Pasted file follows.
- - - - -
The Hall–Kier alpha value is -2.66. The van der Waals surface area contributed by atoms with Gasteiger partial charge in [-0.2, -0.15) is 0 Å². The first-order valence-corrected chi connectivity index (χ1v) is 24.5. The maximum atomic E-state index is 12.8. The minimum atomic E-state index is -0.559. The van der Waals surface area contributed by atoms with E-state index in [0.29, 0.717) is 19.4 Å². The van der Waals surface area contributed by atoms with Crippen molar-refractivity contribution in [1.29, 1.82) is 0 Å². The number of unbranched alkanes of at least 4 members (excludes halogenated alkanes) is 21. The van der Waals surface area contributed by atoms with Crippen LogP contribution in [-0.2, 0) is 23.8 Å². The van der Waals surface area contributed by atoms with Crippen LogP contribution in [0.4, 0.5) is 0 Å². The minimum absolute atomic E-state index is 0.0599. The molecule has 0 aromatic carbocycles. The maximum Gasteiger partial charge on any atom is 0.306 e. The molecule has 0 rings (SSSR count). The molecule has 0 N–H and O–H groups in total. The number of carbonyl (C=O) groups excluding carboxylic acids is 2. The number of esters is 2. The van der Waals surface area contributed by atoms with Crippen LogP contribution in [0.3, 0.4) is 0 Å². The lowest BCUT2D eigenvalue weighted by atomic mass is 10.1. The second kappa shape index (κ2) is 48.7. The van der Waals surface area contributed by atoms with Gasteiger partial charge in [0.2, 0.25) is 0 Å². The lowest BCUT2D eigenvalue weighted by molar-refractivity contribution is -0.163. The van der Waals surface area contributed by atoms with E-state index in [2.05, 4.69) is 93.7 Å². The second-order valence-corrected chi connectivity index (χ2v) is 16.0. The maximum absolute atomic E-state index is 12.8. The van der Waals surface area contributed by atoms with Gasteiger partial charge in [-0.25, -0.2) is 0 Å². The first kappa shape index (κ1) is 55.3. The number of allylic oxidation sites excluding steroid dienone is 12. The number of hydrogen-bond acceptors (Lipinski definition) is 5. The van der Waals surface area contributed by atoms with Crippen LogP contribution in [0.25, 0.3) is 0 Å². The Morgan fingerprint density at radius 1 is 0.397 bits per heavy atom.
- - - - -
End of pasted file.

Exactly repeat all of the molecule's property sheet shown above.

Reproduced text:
The Hall–Kier alpha value is -2.66. The van der Waals surface area contributed by atoms with Gasteiger partial charge in [-0.2, -0.15) is 0 Å². The first-order valence-corrected chi connectivity index (χ1v) is 24.5. The maximum atomic E-state index is 12.8. The minimum atomic E-state index is -0.559. The van der Waals surface area contributed by atoms with E-state index in [0.29, 0.717) is 19.4 Å². The van der Waals surface area contributed by atoms with Crippen molar-refractivity contribution in [1.29, 1.82) is 0 Å². The number of unbranched alkanes of at least 4 members (excludes halogenated alkanes) is 21. The van der Waals surface area contributed by atoms with Crippen LogP contribution in [-0.2, 0) is 23.8 Å². The van der Waals surface area contributed by atoms with Crippen LogP contribution in [0.4, 0.5) is 0 Å². The minimum absolute atomic E-state index is 0.0599. The molecule has 0 aromatic carbocycles. The maximum Gasteiger partial charge on any atom is 0.306 e. The molecule has 0 rings (SSSR count). The molecule has 0 N–H and O–H groups in total. The number of carbonyl (C=O) groups excluding carboxylic acids is 2. The number of esters is 2. The van der Waals surface area contributed by atoms with Crippen LogP contribution in [0.3, 0.4) is 0 Å². The lowest BCUT2D eigenvalue weighted by atomic mass is 10.1. The second kappa shape index (κ2) is 48.7. The van der Waals surface area contributed by atoms with Gasteiger partial charge in [0.2, 0.25) is 0 Å². The lowest BCUT2D eigenvalue weighted by molar-refractivity contribution is -0.163. The van der Waals surface area contributed by atoms with E-state index in [2.05, 4.69) is 93.7 Å². The second-order valence-corrected chi connectivity index (χ2v) is 16.0. The maximum absolute atomic E-state index is 12.8. The van der Waals surface area contributed by atoms with Gasteiger partial charge in [-0.25, -0.2) is 0 Å². The first kappa shape index (κ1) is 55.3. The number of allylic oxidation sites excluding steroid dienone is 12. The number of hydrogen-bond acceptors (Lipinski definition) is 5. The van der Waals surface area contributed by atoms with Crippen LogP contribution in [0.25, 0.3) is 0 Å². The Morgan fingerprint density at radius 1 is 0.397 bits per heavy atom.